Hey, it's Andrea! Telluride is my favorite spot in Colorado. With its towering mountains, historic landmarks, and its distance from Denver - it feels like a secret oasis hidden deep in the San Juan mountains. A lot of Colorado locals will complain that Telluride is now unaffordable for locals but if you look hard enough, there’s still plenty of free things to do. Camp at Alta lakes (free), search for the many secret hot springs nearby (free), visit Bridal Veil falls (free), ride the gondola in the summer (free). Even with the most conscious budget, you can find a few dive bars downtown to hangout and play pool at.
Though my personal favorite activity is a little town secret known as the via ferrata - which can also be free if you have the right gear & climbing experience. “Via ferrata” is an Italian term meaning “iron path.” It refers to metal rungs and ladders allowing the military to scale cliffs quickly and safely. Luckily, we have our very own via ferrata in Telluride!
Being an experienced climber, I opted not to hire a guide. Instead, I grabbed my climbing helmet, harness, 2 daisy chains, and 2 locking carabiners for the adventure. Finding the via ferrata can be the crux of the whole venture. Most people don’t even notice it from the road. The route is so high up climbers look like little ants on the cliffside. Up the south facing cliff below Ajax Peak just outside of the city, there is a small unmarked trail. Follow this trail for about a mile and you’ll reach a cliff drop off with nowhere to go, and it seems the trail has ended. Look to your right and you’ll see metal prongs on the cliff. That’s the start of your adventure. The exposure of being 600 feet from the forest floor is not for the faint of heart. Clip in your carabiners and take a step of faith. The whole course takes about 1 to 1.5 hours to complete. Traversing the whole route is the most stunning view of Telluride and one of the most thrilling adventures Colorado has to offer.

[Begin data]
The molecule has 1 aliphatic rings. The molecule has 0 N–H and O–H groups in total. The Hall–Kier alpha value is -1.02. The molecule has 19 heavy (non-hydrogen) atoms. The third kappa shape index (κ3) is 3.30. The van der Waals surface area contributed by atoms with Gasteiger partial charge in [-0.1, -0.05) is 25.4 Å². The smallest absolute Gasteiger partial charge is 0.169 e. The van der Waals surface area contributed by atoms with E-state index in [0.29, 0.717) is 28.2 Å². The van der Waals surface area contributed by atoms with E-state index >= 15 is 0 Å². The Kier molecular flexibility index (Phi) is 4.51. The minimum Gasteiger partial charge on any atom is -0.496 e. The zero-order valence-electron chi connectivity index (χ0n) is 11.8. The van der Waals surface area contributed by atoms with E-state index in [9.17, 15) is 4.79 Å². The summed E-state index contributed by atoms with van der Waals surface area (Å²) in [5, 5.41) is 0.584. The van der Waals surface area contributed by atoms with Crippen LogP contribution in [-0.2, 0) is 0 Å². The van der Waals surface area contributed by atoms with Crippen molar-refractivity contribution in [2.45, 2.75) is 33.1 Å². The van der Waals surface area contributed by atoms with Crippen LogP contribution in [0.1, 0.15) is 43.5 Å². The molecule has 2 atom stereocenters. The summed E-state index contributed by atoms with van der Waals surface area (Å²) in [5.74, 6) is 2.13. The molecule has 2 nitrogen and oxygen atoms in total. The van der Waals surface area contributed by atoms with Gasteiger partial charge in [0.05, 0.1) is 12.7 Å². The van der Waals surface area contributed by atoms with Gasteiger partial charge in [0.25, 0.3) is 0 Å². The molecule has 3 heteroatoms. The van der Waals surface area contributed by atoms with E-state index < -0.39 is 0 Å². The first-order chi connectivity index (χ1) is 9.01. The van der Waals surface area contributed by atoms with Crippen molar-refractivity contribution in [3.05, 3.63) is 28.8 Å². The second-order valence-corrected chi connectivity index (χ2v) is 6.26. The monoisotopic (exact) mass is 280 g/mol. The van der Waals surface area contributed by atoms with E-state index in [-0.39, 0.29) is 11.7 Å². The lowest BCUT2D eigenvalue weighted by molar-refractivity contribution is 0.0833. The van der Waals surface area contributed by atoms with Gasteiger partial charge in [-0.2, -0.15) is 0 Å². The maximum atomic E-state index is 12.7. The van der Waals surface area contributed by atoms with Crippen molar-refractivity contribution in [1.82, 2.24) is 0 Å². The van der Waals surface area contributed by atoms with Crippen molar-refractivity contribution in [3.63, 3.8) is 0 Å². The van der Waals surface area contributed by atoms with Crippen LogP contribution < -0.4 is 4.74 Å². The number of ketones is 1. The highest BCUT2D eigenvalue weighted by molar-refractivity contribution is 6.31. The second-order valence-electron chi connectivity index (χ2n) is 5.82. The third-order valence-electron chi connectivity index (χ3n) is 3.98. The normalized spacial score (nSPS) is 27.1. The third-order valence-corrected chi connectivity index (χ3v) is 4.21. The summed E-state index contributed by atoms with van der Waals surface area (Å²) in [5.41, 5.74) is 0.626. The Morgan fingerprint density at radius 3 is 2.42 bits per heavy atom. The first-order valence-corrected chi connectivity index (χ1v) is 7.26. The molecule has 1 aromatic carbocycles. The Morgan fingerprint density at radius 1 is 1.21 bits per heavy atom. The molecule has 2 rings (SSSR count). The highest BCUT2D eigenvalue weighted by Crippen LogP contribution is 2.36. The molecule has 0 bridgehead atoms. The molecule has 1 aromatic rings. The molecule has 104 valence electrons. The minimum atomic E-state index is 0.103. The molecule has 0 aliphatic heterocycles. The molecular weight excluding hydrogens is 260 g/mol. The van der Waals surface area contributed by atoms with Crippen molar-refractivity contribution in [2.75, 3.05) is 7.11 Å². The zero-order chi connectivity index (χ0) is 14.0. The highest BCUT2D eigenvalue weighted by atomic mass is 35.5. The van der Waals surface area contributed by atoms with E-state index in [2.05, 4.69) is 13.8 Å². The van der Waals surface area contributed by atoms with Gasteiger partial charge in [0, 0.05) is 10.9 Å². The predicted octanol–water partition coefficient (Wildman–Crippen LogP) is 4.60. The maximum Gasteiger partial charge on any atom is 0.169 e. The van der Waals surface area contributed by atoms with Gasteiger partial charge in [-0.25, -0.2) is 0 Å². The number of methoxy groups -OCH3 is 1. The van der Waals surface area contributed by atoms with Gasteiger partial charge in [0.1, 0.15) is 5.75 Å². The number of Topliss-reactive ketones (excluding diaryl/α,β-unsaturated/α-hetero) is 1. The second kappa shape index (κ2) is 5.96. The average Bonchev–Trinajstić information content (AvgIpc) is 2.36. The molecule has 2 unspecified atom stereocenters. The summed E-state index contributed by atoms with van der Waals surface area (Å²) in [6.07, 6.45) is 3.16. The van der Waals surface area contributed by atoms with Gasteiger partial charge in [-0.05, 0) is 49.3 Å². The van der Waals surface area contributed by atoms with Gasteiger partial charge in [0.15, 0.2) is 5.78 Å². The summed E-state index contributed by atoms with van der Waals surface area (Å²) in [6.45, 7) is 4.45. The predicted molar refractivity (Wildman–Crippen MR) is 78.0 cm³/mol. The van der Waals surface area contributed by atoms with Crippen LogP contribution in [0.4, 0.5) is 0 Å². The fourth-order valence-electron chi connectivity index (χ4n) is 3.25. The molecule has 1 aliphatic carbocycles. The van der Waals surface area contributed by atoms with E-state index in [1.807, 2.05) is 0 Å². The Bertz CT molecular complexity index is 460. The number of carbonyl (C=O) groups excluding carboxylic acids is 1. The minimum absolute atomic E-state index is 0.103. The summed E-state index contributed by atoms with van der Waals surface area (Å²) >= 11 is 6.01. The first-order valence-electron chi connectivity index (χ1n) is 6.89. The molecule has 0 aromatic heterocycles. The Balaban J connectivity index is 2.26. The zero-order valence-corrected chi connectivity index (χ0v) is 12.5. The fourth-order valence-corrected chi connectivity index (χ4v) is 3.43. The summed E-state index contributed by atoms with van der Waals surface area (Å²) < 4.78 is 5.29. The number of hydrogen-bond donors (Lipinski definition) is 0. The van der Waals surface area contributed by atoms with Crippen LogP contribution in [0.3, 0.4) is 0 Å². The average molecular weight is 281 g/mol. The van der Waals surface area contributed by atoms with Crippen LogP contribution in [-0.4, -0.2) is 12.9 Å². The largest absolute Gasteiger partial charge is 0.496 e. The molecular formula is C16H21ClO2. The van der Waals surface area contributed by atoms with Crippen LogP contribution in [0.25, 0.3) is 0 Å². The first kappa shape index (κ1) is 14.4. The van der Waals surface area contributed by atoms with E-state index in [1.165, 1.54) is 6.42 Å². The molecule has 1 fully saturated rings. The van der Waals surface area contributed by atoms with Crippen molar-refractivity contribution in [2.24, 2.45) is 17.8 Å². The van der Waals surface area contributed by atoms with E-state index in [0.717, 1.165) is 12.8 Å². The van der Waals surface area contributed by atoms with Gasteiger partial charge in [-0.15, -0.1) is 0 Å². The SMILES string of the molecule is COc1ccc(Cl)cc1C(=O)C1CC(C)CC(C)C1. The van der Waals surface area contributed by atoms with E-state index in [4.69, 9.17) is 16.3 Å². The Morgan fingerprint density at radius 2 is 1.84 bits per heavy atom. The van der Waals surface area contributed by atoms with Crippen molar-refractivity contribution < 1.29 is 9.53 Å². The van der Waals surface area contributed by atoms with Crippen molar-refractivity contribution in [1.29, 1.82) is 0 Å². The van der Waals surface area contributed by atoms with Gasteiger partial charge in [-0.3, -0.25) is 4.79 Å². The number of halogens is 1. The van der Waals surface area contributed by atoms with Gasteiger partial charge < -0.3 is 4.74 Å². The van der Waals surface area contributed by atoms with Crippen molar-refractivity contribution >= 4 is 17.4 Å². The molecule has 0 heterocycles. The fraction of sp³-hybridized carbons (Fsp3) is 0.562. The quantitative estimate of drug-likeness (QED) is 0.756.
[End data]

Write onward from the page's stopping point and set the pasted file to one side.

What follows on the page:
*Disclaimer: do not attempt this without proper gear, understanding of mountain conditions, and experience rock climbing. While not free, you can hire professional guides to take you on the Via Ferrata and supply all the necessary safety equipment.